Omerta: City Of Gangsters Hits The Mac In Early 2013, Trailer Released

There’s a new game in town, coming to the Mac early this year, according to Haemimont Games, developer of Tropico. Omerta: City of Gangsters has you work your way up the criminal scene of 1920’s Atlantic City. Start running small jobs, recruit new gang members, and take down other mobsters, grabbing their territory as you take them out. Eventually, you’ll set up your own city-wide crime syndicate and rule Atlantic City’s seedy underground.

Omerta is a rule or code that prohibits divulging the information about the activities of a criminal organization. The game of the same name will feature an historically acurate Atlantic City with 20 unique districts, each with its own real-world landmarks. You’ll be able to play a story-based campaign or an open-world sandbox free play mode.

You’ll get to plan coups, expand your territory, exhort the competition and bribe the authorities, all while planning out tactical combat with other criminals, pull off bank heists, robberies, and street heists. There will be 15 unique characters to control, each with their own personality, background and skills to take in account. There will also be some RPG-like skill trees to help your character become even better at crime! Of course, no game would be complete without competitive and cooperative online multiplayer, and Omerta: City Of Gangsters promises the same, with persistent gangs populating the online play systems.

Sounds like a fairly cool game, and the video above has piqued my interest in this cross between a city-building sim and a strategy game. We’ll be sure to let you know when we hear more about it, of course!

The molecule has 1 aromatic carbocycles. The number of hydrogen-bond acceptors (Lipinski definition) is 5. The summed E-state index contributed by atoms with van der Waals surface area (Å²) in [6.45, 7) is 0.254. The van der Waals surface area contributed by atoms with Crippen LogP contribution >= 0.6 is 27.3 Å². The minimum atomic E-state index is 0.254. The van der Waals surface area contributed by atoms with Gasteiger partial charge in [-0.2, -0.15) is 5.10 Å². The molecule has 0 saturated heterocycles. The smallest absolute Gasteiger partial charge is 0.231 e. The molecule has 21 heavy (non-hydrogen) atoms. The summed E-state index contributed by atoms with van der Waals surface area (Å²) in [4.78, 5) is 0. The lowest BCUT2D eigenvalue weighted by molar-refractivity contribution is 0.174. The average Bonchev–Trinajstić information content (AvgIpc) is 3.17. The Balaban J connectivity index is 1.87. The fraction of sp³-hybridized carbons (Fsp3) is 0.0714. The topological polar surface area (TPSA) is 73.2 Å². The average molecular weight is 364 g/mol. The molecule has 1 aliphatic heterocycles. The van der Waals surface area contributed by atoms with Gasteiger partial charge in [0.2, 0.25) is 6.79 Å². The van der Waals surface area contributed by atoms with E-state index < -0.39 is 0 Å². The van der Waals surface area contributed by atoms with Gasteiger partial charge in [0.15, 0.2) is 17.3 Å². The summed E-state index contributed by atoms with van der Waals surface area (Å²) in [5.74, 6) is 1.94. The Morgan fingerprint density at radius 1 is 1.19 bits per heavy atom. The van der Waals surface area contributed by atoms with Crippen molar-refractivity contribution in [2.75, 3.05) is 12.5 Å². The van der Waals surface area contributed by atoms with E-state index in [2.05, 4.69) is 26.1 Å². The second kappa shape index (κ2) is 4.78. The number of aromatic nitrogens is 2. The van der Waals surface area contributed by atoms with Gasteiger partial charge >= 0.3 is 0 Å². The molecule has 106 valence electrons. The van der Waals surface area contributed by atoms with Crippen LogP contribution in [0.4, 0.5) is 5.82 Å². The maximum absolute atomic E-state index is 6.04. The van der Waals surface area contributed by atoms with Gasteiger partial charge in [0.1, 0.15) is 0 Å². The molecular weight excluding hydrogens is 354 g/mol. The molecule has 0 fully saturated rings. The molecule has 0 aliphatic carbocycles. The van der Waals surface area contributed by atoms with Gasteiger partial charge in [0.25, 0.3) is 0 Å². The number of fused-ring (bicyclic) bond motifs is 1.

Omerta: City of Gangsters arrives January 31 in Europe and February 12 in North America on PC and Xbox 360, as well. Here’s hoping that the Mac version won’t be far behind.

  • donna321

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  • DrM47145

    That’s great! Keep on feeding the Adam Lanzas of the world with more realistic scenarios to practice!
    Jackasses…

  • Jonathan Ober

    That’s great! Keep on feeding the Adam Lanzas of the world with more realistic scenarios to practice!
    Jackasses…

    Really? Turning this into a political thing. Violent video games do not cause violent behavior in everyone that plays them. If it did then there would have been many more people killing people over the last 30 years. I have played games from the time I was a young kid and I have never killed anyone nor does shooting someone in a video game make me want to shoot someone in real life.

About the author

Rob LeFebvreAnchorage, Alaska-based freelance writer and editor Rob LeFebvre is Cult of Mac's Culture Editor. He has contributed to various tech, gaming and iOS sites, including 148Apps, VentureBeat, and Paste Magazine. Feel free to find Rob on Twitter @roblef

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